The third type of reaction usually comes with an expression of mock horror.  “Meatless Monday!  Why on Earth would I ever want to do that?”  Often these pronouncements are followed with a bit of good-natured ribbing about vegetarian diets, or even some genuine concerns about going without meat.  What about protein?  Iron?  Taste?   I welcome these reactions, because if nothing else, they open the door to a conversation.  And almost always, after the jokes and veg-bashing have been exhausted, we actually spend a few minutes talking seriously about the whys and hows of reducing consumption  of animal products.  Invariably, after a respectful exchange of opinions, these certifiable carnivores almost always end up acknowledging that, just maybe, there are benefits to cutting back on meat.  Mind you, I don’t expect these people to jump right on board with Meatless Mondays, but I know they are now thinking a little more about it.  And with the growing availability of delicious vegetarian options nowadays, they may just be tempted to give it a try.

Saturday, April 7, 2012

Growing a Movement

By Loudoun Veg founder, Sue Sedlazek

When I first met Shoes Cup & Cork Club owner Jane Shihadeh, I was a customer asking questions about the menu.  Specifically, I’d wanted to know if any of the entrees she offered were vegan.  That question opened up a conversation about menu choices and the challenge restaurants face in accommodating the expanding list of dietary options demanded by their patrons.  Gluten-free.  Nut-free.  Dairy-free.  Vegetarian.  Vegan.

I understood the tricky balancing act required of business women like Jane.  She genuinely wanted to satisfy her customers but also had to think about the economics of expanding her menu.   As we got to talking about what sorts of options might be available to someone with my dietary needs, we stumbled onto the topic of Meatless Mondays.  Jane lit up.  She was very familiar with the national campaign and loved the idea of doing something special for her veg customers one day a week.  Right then and there, we decided to team up and start a grassroots campaign to bring the Meatless Monday movement to Loudoun County.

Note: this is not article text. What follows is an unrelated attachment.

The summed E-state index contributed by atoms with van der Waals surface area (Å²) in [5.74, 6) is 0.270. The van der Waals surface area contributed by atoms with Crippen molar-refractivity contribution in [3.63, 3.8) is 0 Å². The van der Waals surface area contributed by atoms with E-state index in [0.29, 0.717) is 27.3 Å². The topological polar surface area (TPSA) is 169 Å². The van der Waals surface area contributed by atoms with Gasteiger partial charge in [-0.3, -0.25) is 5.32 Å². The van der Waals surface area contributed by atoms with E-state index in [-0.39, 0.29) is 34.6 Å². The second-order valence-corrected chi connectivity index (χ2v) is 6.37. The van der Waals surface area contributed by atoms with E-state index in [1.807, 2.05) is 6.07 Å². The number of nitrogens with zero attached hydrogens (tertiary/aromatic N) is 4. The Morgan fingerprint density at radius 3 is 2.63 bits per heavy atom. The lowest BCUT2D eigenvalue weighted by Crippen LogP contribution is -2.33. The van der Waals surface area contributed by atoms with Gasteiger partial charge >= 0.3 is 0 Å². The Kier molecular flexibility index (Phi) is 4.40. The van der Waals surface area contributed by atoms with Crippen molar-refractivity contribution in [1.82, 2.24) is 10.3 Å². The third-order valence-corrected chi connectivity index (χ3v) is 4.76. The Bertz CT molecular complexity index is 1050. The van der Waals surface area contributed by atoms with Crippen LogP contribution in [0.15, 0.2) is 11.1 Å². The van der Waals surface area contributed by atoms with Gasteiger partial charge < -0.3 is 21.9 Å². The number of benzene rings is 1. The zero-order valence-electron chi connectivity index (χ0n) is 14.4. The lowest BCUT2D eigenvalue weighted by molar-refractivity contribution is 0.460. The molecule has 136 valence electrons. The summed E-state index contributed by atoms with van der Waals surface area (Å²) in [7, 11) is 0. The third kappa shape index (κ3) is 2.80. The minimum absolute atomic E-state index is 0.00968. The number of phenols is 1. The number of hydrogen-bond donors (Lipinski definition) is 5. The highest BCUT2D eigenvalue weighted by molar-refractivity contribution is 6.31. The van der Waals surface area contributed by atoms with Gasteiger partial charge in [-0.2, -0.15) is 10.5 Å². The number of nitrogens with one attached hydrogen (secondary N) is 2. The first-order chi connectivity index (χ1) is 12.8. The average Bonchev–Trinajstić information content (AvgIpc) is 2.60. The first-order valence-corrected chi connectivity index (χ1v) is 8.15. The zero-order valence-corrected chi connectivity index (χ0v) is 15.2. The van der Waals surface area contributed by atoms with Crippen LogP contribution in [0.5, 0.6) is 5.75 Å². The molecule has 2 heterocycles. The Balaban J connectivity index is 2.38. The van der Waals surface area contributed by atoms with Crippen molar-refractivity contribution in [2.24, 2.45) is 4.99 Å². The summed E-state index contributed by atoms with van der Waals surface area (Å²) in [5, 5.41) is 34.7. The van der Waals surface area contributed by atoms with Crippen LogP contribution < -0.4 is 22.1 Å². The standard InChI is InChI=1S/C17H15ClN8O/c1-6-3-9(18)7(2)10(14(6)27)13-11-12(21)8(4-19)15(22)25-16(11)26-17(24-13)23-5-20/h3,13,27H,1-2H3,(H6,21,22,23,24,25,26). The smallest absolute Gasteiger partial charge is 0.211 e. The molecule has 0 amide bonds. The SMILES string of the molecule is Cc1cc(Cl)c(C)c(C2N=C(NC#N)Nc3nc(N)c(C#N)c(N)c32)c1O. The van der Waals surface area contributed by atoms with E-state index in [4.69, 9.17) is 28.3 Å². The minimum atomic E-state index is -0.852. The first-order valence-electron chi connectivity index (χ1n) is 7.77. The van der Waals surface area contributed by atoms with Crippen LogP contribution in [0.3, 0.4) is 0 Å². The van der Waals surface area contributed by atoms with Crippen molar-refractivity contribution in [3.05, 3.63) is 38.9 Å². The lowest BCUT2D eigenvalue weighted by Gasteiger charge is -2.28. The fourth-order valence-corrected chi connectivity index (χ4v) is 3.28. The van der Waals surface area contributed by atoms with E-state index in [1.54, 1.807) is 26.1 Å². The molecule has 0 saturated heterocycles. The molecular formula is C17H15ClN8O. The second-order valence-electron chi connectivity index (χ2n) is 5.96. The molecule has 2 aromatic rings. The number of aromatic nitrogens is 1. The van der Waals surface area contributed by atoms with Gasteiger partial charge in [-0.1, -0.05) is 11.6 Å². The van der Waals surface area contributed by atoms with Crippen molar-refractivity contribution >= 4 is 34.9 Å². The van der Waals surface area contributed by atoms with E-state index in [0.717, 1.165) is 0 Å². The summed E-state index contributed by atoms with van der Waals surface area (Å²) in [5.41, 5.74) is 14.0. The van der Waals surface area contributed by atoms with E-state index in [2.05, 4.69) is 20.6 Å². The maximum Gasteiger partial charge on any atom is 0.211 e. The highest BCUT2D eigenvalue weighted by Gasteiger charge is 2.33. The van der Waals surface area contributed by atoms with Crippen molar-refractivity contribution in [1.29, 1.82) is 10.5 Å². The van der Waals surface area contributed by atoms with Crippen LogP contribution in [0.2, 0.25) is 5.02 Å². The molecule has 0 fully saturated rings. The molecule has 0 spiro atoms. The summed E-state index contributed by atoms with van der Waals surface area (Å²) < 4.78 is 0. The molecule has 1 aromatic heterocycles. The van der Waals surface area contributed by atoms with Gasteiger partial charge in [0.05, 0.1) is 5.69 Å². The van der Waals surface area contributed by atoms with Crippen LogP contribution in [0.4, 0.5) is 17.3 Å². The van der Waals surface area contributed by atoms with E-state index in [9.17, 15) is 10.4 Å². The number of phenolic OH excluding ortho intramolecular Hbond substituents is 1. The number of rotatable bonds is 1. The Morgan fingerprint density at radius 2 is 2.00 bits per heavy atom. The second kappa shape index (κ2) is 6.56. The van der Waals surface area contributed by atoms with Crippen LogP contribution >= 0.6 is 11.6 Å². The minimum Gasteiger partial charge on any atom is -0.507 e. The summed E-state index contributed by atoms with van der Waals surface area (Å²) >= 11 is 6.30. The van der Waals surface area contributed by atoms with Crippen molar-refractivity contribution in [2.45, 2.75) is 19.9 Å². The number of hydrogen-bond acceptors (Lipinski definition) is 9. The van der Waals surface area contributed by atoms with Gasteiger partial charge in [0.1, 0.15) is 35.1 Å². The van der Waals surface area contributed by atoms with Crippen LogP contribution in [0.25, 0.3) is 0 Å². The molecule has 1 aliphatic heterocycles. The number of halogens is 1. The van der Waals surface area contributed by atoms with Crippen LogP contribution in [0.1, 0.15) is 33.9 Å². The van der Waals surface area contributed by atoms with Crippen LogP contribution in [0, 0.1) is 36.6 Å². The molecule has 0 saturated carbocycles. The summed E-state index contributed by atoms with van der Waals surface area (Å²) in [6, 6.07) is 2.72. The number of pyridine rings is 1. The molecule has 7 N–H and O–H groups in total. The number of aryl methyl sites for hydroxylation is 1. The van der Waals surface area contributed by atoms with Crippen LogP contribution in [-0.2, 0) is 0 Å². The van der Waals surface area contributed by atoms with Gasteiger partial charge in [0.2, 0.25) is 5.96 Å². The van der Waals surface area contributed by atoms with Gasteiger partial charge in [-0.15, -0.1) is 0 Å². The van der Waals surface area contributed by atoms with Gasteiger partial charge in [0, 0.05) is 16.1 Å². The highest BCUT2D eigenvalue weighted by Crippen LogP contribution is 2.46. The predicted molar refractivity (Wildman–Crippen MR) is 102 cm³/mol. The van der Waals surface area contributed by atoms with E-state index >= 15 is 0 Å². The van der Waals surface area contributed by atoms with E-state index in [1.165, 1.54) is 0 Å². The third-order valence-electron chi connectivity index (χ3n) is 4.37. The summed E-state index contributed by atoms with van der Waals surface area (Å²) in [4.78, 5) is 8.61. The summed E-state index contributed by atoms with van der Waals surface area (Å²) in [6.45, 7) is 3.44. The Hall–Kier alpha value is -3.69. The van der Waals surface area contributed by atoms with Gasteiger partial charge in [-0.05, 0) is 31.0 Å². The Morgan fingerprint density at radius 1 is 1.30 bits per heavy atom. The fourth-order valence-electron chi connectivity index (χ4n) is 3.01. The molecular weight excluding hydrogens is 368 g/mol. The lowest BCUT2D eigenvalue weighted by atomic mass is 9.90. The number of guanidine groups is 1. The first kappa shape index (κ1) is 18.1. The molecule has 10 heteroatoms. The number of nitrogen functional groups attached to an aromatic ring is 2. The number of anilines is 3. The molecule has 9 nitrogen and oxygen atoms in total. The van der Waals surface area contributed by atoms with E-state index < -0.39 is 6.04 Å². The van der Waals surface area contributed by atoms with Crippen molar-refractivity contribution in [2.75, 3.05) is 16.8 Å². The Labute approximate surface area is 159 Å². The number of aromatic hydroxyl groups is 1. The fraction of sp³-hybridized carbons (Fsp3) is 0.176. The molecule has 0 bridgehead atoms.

As a former oncology nurse, Jane is quite knowledgeable about the link between diet and health.  The idea of helping people reduce their consumption of saturated fats by promoting healthy plant-based foods is a natural extension of her career as a caregiver.  The fact that the national Meatless Monday campaign is affiliated with the Johns Hopkins Bloomberg School of Public Health reinforces her conviction.

Since becoming involved with the campaign, Jane has grown increasingly aware about some of the other reasons for cutting back on animal products besides the obvious benefit to personal health.  Reports about the devastating impact of animal agriculture on the environment were compelling.  Waterways contaminated by runoff from feed crops and animal waste containing toxins and antibiotics is particularly concerning given Virginia’s ranking as second among states with the most polluted rivers in the country.   There are also the emissions of greenhouse gases which rival those of the transportation industry.  And then there’s the considerable depletion of water and land, two of our planet’s most precious resources.  It quickly became clear that if we ever hoped to address the issue of world hunger, we needed to drastically curb our consumption of meat and dairy.

Being a compassionate person by nature, Jane was also moved by reports describing the egregious abuse of animals on factory farms.  While she wasn’t ready to join me in becoming a vegan, she has a strong appreciation for the reasons I became one.  Offering a vegan menu one day a week was something she could do to support the values we both shared around issues of health, environment and animal welfare.  She hoped others would feel the same way.

From the beginning, Jane was insistent that our Meatless Monday initiative be something easy for everyone to participate in.   Since most restaurants already offer some sort of vegetarian option, it wouldn’t take much to create a meatless special for one day of the week.  For patrons, Meatless Monday menus would simply offer them another choice, along with a good incentive to begin their weeks with a healthy, delicious meal.  And as Jane likes to point out, with all the benefits associated with it, who wouldn’t want to do it?